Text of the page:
Experts offer tips for adults and children with time management challenges, which can be chronic.
By Jennifer Lea Reynolds, Contributor | July 21, 2017, at 10:17 a.m.
If you have attention deficit hyperactivity disorder and frequently struggle with estimating how long something may take or find time management in general a challenge, it’s possible that something called time blindness is at hand.
“Everyone struggles with this on occasion,” says Ari Tuckman, a clinical psychologist with a private practice in West Chester, Pennsylvania, who specializes in ADHD, anxiety and life balance for adolescents and adults. “But people with ADHD do more so.”
Tuckman explains that people have an internal clock to help judge the passage of time, but individuals with ADHD have more challenges assessing how long something may take. For example, when it comes to deadlines, the sense of urgency “isn’t felt as much” for people with ADHD. So despite knowing that a weekly report is due every Friday at a certain time, the same last-minute tendencies may surface at the end of every week. “The experience of missing a deadline or being tight with a deadline doesn’t translate to a sense of urgency,” Tuckman says. “It’s not that they lose track or forget so much as they don’t feel the restlessness in their gut that a non-ADHD person usually does. The pressure to do something earlier doesn’t exist.”
According to the National Institute of Mental Health, people with ADHD may “have problems organizing tasks and activities, such as what to do in sequence, keeping materials and belongings in order, having messy work and poor time management and failing to meet deadlines.”
To improve time management skills, Tuckman encourages people with ADHD to think in terms of two concepts: seeing time and feeling time. It’s these two concepts that, when fine-tuned, can help adults manage ADHD-related time blindness.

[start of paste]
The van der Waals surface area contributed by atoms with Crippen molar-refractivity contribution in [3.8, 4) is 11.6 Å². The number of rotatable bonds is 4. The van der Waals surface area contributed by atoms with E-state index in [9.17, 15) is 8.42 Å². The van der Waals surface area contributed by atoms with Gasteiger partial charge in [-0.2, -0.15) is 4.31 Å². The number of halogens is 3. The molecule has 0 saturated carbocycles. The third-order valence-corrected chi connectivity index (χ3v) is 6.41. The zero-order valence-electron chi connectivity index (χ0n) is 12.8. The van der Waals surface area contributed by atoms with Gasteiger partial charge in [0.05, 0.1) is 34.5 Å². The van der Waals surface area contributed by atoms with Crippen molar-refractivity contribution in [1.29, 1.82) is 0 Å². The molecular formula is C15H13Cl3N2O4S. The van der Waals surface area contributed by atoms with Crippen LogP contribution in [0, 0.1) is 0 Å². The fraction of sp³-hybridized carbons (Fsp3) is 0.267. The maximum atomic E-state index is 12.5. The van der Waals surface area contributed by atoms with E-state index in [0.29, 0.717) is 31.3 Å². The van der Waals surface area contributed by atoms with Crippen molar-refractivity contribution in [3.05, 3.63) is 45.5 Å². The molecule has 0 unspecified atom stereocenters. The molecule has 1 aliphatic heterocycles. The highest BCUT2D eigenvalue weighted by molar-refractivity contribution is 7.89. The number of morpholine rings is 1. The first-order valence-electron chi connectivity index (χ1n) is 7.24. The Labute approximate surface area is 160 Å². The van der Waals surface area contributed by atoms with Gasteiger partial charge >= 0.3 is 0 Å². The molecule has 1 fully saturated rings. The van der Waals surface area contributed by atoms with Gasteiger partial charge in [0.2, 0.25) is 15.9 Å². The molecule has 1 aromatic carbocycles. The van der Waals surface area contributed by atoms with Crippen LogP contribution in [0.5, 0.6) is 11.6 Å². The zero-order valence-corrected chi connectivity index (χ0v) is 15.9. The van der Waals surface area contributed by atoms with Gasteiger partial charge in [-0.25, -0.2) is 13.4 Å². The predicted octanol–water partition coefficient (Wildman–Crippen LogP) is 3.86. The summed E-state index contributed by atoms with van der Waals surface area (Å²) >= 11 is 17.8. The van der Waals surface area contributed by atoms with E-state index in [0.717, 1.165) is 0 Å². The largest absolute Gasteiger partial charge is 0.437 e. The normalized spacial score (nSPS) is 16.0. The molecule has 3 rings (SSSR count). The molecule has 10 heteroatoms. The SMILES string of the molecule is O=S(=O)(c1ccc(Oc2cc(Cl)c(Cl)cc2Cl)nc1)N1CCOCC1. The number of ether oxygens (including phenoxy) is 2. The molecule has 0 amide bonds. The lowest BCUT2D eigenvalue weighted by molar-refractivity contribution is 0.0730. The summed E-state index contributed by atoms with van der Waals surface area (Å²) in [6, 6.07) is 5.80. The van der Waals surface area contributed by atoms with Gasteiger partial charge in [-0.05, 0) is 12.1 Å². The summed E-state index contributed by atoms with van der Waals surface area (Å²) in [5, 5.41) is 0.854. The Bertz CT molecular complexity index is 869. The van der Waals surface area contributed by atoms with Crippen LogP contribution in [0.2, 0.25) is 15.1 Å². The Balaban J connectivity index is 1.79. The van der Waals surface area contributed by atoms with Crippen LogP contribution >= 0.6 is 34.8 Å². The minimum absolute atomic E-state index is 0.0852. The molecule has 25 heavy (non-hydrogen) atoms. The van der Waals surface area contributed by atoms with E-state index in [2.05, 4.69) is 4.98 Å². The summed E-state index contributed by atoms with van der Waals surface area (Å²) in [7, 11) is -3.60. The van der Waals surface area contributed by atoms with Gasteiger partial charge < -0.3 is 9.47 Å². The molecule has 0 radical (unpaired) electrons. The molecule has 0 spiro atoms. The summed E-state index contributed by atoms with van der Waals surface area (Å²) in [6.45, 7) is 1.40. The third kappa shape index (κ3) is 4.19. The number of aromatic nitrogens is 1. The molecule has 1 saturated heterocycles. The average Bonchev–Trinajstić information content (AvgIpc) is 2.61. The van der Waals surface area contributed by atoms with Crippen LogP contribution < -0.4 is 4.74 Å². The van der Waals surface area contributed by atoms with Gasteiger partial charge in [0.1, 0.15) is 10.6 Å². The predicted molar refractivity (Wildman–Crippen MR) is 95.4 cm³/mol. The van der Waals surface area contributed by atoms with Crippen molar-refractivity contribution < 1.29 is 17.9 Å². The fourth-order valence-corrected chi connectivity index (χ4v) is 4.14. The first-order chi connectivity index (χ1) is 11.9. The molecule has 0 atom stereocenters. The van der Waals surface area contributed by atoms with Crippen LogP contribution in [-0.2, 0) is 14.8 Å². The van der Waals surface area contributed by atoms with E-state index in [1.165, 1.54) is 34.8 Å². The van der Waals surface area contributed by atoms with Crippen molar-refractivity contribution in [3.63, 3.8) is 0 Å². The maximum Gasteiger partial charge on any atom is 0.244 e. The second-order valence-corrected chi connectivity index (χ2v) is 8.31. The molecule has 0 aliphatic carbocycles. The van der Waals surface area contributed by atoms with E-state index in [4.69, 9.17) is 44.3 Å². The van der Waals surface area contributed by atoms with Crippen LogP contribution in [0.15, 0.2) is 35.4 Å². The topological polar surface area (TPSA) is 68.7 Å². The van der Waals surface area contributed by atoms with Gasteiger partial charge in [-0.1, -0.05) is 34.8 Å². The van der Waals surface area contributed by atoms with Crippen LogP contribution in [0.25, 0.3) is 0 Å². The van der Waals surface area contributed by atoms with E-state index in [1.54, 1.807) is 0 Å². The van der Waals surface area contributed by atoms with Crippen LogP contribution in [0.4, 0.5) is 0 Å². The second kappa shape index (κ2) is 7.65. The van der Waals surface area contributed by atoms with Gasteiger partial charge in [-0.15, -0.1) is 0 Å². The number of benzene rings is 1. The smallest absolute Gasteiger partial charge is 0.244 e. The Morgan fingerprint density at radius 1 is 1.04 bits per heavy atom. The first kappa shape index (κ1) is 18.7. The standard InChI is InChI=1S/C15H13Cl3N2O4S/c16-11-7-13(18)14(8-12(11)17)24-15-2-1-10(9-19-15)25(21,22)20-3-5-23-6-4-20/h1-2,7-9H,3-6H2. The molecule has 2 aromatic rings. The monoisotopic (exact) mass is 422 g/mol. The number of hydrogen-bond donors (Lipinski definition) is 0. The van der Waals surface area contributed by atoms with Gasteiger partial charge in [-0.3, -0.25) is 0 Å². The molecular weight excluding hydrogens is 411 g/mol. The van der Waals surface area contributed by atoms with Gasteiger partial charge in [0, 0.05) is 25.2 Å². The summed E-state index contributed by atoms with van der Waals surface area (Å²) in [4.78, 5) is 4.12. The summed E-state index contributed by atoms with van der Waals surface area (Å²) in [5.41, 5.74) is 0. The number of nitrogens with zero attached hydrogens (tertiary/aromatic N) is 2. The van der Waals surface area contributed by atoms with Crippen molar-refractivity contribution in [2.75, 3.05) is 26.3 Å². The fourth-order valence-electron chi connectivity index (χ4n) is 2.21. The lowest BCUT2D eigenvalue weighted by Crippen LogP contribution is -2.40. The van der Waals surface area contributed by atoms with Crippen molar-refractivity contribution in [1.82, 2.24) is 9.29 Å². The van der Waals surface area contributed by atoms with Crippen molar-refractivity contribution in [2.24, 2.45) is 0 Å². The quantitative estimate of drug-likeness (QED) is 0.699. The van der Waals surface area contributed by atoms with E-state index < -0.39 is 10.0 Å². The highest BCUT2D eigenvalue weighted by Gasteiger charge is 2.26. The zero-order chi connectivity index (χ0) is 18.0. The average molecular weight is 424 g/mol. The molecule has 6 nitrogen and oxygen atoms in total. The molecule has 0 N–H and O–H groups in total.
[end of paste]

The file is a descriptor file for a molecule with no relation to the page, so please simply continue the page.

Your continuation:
Seeing time, he explains, involves managing tasks in relation to time and having an awareness of the current time or how long a planned activity may take. To bolster this missing sense of internal time, Tuckman suggests using “external tools like an analog clock which allows you to see movement of the hands.” He explains that this “makes time more concrete,” especially when placed in a location where the clock can easily be seen. Using timers and alarms should also be considered.
Feeling time, which Tuckman says is more about emotion, has to do with the ability of an individual to begin and carry through with tasks as they relate to time. For example, a looming deadline is likely handled by relying on external pressure, he says, such as someone nagging you to get it done. A good way to improve upon such time blindness is to make yourself accountable. “Have someone check in on you,” Tuckman says. Doing things such as committing to get a first draft to another person by a specific time is a good way to improve time management.
Another way to work in advance of deadlines is to try to remember the uncomfortable feeling of handling projects at the eleventh hour. Tuckman refers to this as “bringing the future into the present.” Vividly “putting yourself in the shoes of how you felt at that point in time” now can help prevent future consequences.
Helping Children: Starts with Knowledge, Removing Judgments
Adults aren’t the only ones affected by time blindness.